Coffee is a very broad term for a variety of beverages that are made from coffee beans. These beans come from either Robusta or Arabica, the latter being by far the most popular one. Robusta, on the other hand, while being less popular, has higher concentrations of caffeine than Arabica. Espresso is a specific drink made from coffee beans. While coffee can be made from any grind type (coarse, medium, or fine grind type), espresso is made strictly from fine grounds. This is the main difference between Coffee and Espresso.
You don’t want to experiment with this aspect, as you’ll end up with a drink that doesn’t even look like the real deal.
We’ll now explain in depth the most important aspects of espresso brewing technique, and show you why it is so special. Frankly, coffees come in so many sizes and flavors, and it’s hard to explain them all in one short text. Espressos, ristrettos, latte macchiatos, cappuccinos, mochas, Americanos, each deserve a text on their own, as they make our life just a tiny bit tastier, more energetic, and joyful.
In another text, we’ve talked about different roast types, and how they are used for different kinds of coffee. Generally speaking, a dark blend (French blend) is used for espressos. Dark roasted beans are exposed to high temperatures for an extended amount of time, and thanks to this prolonged exposure coffee oils, aromas, and flavors are extracted as much as possible. So if you roast your beans, you would want to pay attention to this important aspect.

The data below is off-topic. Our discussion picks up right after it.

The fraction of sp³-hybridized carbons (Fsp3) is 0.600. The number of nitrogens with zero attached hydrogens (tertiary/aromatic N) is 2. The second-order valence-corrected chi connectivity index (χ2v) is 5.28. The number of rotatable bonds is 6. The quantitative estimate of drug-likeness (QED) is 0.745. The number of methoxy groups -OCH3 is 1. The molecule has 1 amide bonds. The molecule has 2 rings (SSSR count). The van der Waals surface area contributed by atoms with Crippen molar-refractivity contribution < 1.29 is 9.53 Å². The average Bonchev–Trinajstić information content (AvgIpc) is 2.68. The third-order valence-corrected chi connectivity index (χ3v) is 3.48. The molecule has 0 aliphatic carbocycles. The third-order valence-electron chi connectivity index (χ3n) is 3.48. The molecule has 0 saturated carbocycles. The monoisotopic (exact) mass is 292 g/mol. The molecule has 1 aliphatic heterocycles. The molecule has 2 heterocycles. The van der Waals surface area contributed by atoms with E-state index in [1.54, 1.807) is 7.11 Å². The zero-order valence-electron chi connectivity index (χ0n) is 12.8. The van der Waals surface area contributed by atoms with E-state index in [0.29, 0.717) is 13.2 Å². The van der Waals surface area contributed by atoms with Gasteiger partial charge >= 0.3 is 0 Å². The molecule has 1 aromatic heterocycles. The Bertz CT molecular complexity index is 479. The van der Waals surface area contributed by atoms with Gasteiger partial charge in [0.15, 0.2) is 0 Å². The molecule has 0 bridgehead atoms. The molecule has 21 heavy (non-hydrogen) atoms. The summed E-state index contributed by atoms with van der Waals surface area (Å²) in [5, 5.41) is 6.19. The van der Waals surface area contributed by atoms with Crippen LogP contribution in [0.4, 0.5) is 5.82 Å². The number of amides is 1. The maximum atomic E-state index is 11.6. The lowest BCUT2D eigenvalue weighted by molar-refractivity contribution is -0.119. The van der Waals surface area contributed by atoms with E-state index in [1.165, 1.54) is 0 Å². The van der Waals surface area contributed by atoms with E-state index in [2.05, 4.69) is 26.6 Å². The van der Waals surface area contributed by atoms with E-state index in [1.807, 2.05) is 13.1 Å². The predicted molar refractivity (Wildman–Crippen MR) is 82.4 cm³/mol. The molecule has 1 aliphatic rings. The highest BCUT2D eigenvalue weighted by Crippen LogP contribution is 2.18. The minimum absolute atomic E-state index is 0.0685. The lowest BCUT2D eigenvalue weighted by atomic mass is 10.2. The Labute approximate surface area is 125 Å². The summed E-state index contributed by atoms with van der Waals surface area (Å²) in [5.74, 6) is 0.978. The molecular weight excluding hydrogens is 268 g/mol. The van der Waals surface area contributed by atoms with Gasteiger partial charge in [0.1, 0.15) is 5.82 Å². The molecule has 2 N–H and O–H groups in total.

On the other hand, coffee can be made from light and medium roast beans. Light roast coffee has a mild, almost „pale“ taste, with high acidity. In the universe of „java“, acidity is not necessarily a bad thing. It adds that characteristic sting to your favorite caffeine drink.
Medium roast coffee has a fuller, stronger taste, with less acidity.
There are several grind types which differ in the size of resulting coffee particles. A coarse grind is the rawest, biggest grind size, sharp-edged and „rocky“. French Press coffee works the best with this kind of grounds.
You simply don’t want to mix grounds used with French Presses and espresso grounds. The answer is simple- coarse grounds are used with French Presses, while espresso only works well with fine grounds, which have a powder-like structure.
Medium size grind style has a „sandy“ structure. The particles are not that big but are still visible and palpable. A lot of different varieties of coffee are made with these grounds- flat filter, Aeropress, and pour-over-the-filter coffees, for instance.
The rule of the thumb is: coarser grounds need a lot of time to brew properly, while finer ones will brew much faster. This is how espresso got its name- espresso means fast, express in Italian. You simply cannot order an espresso and wait more than several minutes before the waiter brings it to you (even if he’s busy). The essence of espresso is the brewing speed, which is why it became so popular. A lot of people just want to gulp a shot of their „dose“ and continue with their work. Nowadays people simply don’t have the time to sit down and slowly sip their caffeinated beverage (at least not every day).